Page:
Note:  Technically, once  taken out of the package, drained, and rinsed, sauerkraut is fully-cooked and ready to eat.  That said, it's awesome when briefly sautéed with some butter, onion and seasonings.  Skip this step and use it "as is', right out of the colander if that is your preference. 

IMG_3632 IMG_3632 IMG_3632 IMG_3632 IMG_3632 IMG_3632~Step 2.  Cut two slices of bread in half to form 4 pieces.  In a 10" nonstick skillet, melt 2 tablespoons butter over low heat.    Add bread to the skillet and increase heat to medium-high, to gently fry, until slices are lightly golden on both sides, 45-60 seconds per side.  Transfer the lightly-toasted bread to a paper towel lined plate. 

IMG_3651 IMG_3651 IMG_3651 IMG_3651 IMG_3651 IMG_3651~Step 3.  Top two of the halves with 2 ounces grated cheese, followed by 3 ounces corned beef, followed by 2 ounces sauerkraut.  Place the untopped halves on top of each to form sandwich halves.  Place on an appropriately-sized baking pan that has been lined with parchment, or, a disposable aluminum broiler pan (the kind with the corrugated bottom).  Bake on center rack of preheated 350° oven or toaster oven, until cheese is melted and bubbly, about 4 minutes.  Remove from oven, lift the top slice of bread from each half sandwich and drizzle with Russian dressing.  Serve immediately with pickles and potato chips.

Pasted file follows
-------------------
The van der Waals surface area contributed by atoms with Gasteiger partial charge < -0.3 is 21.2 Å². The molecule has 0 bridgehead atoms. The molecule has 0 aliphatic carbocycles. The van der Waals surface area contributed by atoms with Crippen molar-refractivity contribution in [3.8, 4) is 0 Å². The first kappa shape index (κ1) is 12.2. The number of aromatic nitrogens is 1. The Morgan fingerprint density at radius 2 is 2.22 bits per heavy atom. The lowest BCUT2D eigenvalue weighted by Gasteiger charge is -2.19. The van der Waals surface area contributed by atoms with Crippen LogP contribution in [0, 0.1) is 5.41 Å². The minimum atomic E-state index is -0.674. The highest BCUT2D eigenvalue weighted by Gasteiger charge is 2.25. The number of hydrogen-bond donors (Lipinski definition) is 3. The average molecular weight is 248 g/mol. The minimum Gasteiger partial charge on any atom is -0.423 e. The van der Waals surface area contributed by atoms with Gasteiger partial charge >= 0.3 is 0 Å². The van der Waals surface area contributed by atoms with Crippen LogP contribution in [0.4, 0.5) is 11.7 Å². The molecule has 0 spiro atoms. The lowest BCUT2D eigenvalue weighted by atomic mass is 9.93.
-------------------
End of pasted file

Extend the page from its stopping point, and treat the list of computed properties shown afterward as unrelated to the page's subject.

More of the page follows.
Lift up the lids (tops) & drizzle w/Russian dressing:

6a0120a8551282970b01bb09ed603d970dIndulge in crunchy, cheesy, meaty, briny brilliance:

IMG_3718Deli Corned Beef on Swirl with Sauerkraut & Swiss:  Recipe yields 1 1/2 cups Russian dressing, 2 cups sauerkraut, and, instructions to make as many Reuben sandwiches as you want to make.

Special Equipment List:  2-cup measuring container; spoon; colander; cutting board; chef's knife; 3 1/2-quart chef's pan w/straight deep sides, or large skillet; large spoon; hand-held box grater; 10" nonstick skillet; paper towels; kitchen scale (optional but helpful); appropriately-sized baking pan; parchment paper or toaster-oven sized disposable aluminum broiler pan

6a0120a8551282970b01b8d26416b1970c-800wiCook's Note: I put my ~ Pretty in Pink:  Thousand Island Dressing ~ on deli-style and my own oven-roasted chicken and turkey sandwiches all the time.  To use it in a Rachel Sandwich made with turkey or pastrami, simply use it to dress a bag of store-bought coleslaw mix -- it's truly yummy.

"We are all in this food world together." ~ Melanie Preschutti

(Recipe, Commentary and Photos courtesy of Melanie's Kitchen/Copyright 2024)